All you need to do is remember meeting your prom date's parents, going on your first date, or shaking your first employer's hand to know how much first impressions matter.

But how much thought are you giving to your new employee's first impressions?

Subjecting new hires to boring HR meetings and the employee handbook is the fastest way to make their first day utterly forgettable. Instead,  imprint them with your company culture from the very second they arrive. takes things in a whole new direction. Like that first day at school, we all get first day jitters--so we preempt them by giving new team members a fun, unexpected, and whole-hearted welcome.

Here are a few things we do:

  1. Set the expectation for awesome: The new employee's teammates create a video welcoming a new hire to the team, giving some tips on what to expect, and sharing some of the excitement that will soon arrive.
  2. Not your average tour: When they walk into the office door, new employees are whisked away by me (the CEO) for a personal tour of the history of our company. We drive by our previous office locations--from the garage in my old house, down the infamous alley where our door was located next to a Chinese restaurant dumpster, to our very first office building. They get to hear it from me how things happened and ask their CEO questions right from the start.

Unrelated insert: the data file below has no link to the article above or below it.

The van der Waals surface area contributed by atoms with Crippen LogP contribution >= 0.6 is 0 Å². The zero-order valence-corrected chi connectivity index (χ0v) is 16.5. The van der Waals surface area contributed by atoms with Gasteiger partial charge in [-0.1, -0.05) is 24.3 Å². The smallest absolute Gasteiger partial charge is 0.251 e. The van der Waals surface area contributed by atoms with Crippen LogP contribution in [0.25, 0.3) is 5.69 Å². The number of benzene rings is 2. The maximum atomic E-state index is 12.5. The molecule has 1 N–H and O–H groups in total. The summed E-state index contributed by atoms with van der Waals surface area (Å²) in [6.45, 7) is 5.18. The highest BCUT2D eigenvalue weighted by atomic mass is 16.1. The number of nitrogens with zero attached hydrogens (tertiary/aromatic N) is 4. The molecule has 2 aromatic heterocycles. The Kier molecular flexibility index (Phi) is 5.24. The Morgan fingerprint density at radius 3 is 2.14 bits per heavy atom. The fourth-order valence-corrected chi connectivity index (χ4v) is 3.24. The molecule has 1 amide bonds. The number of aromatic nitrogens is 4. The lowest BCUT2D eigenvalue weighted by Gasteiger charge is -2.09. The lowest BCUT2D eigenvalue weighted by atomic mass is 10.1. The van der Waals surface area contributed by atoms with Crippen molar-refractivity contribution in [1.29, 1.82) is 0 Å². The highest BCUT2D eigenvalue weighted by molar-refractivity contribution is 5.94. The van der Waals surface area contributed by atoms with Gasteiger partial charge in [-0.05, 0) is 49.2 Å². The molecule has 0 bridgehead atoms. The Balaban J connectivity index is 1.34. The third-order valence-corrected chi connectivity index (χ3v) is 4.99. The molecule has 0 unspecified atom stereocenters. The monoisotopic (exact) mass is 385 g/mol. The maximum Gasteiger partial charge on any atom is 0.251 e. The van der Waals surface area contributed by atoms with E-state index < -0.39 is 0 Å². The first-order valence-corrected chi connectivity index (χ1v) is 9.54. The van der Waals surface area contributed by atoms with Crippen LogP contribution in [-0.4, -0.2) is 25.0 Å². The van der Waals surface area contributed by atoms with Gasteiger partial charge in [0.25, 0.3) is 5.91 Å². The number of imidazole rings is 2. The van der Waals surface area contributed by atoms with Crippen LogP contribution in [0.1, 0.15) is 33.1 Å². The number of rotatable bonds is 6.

3. Scavenger hunt: Employees spend three hours of their first day on a scavenger hunt that forces them to meet and talk to employees on different teams, learn the building, and get a very personal take on our culture. We ask questions like:
    • Which employee is an expert cave diver?
    • Why do we have a flux capacitor in the office?
    • Which radio show was our first website patterned after?
    • Which employee's spouse won 1st place on a national tv cooking show?
    • Take a screenshot of a PPC ad and share it with us
    • Who is the #1 sales rep this month?
    • What NFL team is our Sales Director a huge fan of?

Create that special experience from the very beginning for your employees.  If people truly are your greatest asset, then treat them that way--not like they're form fillers.

How have you delighted your new employees lately?